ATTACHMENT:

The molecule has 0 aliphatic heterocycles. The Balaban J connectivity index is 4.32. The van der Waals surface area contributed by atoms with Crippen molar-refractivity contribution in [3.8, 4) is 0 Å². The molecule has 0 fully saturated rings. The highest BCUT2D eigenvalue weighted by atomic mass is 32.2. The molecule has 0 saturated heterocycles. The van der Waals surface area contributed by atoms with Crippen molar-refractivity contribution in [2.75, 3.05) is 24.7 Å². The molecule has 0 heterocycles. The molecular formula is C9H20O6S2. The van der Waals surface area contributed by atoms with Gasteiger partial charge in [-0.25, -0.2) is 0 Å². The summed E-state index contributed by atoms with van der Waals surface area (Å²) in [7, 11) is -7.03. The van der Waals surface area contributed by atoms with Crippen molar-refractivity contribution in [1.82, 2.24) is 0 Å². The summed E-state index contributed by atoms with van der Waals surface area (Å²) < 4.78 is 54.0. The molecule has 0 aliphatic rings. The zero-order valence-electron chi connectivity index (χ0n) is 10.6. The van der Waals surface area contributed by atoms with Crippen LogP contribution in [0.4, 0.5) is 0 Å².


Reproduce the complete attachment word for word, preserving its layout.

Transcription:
The molecule has 0 aliphatic heterocycles. The Balaban J connectivity index is 4.32. The van der Waals surface area contributed by atoms with Crippen molar-refractivity contribution in [3.8, 4) is 0 Å². The molecule has 0 fully saturated rings. The highest BCUT2D eigenvalue weighted by atomic mass is 32.2. The molecule has 0 saturated heterocycles. The van der Waals surface area contributed by atoms with Crippen molar-refractivity contribution in [2.75, 3.05) is 24.7 Å². The molecule has 0 heterocycles. The molecular formula is C9H20O6S2. The van der Waals surface area contributed by atoms with Gasteiger partial charge in [-0.25, -0.2) is 0 Å². The summed E-state index contributed by atoms with van der Waals surface area (Å²) in [7, 11) is -7.03. The van der Waals surface area contributed by atoms with Crippen molar-refractivity contribution in [1.82, 2.24) is 0 Å². The summed E-state index contributed by atoms with van der Waals surface area (Å²) < 4.78 is 54.0. The molecule has 0 aliphatic rings. The zero-order valence-electron chi connectivity index (χ0n) is 10.6. The van der Waals surface area contributed by atoms with Crippen LogP contribution in [0.4, 0.5) is 0 Å².